Two concerns regarding texture: If your pet sheds, you might want a fabric that does not grab onto those hairs and holds tight! Even with vacuuming, those hairs may be very difficult to remove. Claws can snag fabric. I learned this with a sofa. Whenever the cat took off running, the fabric snagged. The “snag factor” had the sofa looking a mess rather quickly. ” Lisa Schmitz, Lisa Schmitz Interior Design


“There are a few guidelines to keep in mind when decorating with our furry friends. Look for carpet that is solution-dyed. This designation tells you the yarn is originally fabricated in the color you see. Think carrot, not radish. Pet Protect is another term.” Dani James, Crossroads Interiors


“With pets at home, think stain-resistant, tightly woven fabric, such as Sunbrella or Crypton. Make sure your pet has his/her own washable bed, which can be coordinated with your upholstery, and patterned carpeting works well to hide accidents.” Jan Kyle, Jan Kyle Design


“Work with your pet’s natural tendencies. If your dog likes to run the perimeter, pave it with gravel or flagstone. You can try to break up a straight shot running by putting a solid barrier in place like a trellis panel or bench, but don’t use a shrub, they will just run through it. If your dog is bothered by noise, put in a loud fountain that will distract them.

If you are training a puppy, pick a place with mulch or gravel that is away from the main traffic areas and train them to go there. The earlier you start the easier it is.” Kristopher Dabner, The Greensman, Inc.


“Training classes are the best investment for your home interior, your guests who visit, and your peace of mind. Your pet is your best, best friend. Treat them with responsible discipline and you will have no worries.” John Rufenacht, John Rufenacht Ltd.

Leather Love

Hancock & Moore Ava sofa, from $5,589, at Seville Home (Leawood).

If there’s a pet or two (or more) in your house and there’s a new sofa in your future, you might be wondering what’s the best upholstery material to deal with the inevitable accidents and everyday wear and tear of life. Carrie McColgan, a designer at Seville Home, offers some advice. “Performance upholstery fabrics have come a long way in the last decade. These fabrics are cleanable, stain-resistant, and durable, but there’s still a more suitable option for pets—leather.”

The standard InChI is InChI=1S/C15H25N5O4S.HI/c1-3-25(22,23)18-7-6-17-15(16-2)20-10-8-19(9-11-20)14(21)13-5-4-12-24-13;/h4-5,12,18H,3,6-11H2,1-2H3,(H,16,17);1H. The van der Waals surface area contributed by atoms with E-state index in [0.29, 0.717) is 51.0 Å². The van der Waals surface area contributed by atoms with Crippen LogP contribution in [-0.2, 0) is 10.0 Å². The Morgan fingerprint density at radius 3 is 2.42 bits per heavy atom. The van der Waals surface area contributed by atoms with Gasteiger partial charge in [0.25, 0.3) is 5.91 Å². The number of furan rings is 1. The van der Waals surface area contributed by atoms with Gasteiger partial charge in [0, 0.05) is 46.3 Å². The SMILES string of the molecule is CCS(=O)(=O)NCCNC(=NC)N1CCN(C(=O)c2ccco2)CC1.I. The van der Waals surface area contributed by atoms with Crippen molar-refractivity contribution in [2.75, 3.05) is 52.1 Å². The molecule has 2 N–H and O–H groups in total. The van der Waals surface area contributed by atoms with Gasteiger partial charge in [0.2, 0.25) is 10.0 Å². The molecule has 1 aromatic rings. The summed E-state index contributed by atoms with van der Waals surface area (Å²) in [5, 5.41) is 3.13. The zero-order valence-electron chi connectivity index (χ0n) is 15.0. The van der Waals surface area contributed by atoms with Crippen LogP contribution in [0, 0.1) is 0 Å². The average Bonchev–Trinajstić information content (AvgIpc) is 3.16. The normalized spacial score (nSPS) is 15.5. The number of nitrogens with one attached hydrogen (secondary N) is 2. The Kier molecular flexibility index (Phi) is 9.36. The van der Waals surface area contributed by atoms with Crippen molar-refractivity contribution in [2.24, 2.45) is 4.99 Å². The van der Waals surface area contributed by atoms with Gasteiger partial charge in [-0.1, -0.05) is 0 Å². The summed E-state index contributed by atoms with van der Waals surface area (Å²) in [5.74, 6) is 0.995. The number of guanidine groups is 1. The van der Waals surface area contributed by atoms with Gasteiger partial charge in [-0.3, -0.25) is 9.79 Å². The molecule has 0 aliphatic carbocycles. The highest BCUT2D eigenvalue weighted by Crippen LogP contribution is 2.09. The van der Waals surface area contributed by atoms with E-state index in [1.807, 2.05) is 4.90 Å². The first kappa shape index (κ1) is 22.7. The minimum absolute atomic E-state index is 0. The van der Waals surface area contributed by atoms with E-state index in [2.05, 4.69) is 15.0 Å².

Unlike most upholstery fabrics, leather actually improves with age and wear. Leather develops a patina—it becomes even more good-looking over time. “Top-grain leather simply comes from the uppermost portion of a hide, she says. “Meaning it has less correcting and processing done to it, which in turn, gives a softer, more authentic feel.”

“Leather is also simply more cleanable,” McColgan says. “There are many different categories of upholstery leather, some are more cleanable than others. Look for a “protected leather” when shopping for your new sofa. These leathers are aniline-dyed, so the color penetrates the hide all the way through and they have a pigmented finish coat, making them more protective against spills and easier to clean.”

On most upholstery fabrics, pet hair can be a problem. “If you were to look at your pet’s hair under a microscope, you’d see a coarse, textured strand,” McColgan says. “Those little hairs get into the weave of upholstery fabric and when there’s friction the fabric weakens. Because leather is skin, not a woven material, it’s far more durable than fabric.” Pet hair brushes right off.

Contemporary or classic, leather just keeps looking better.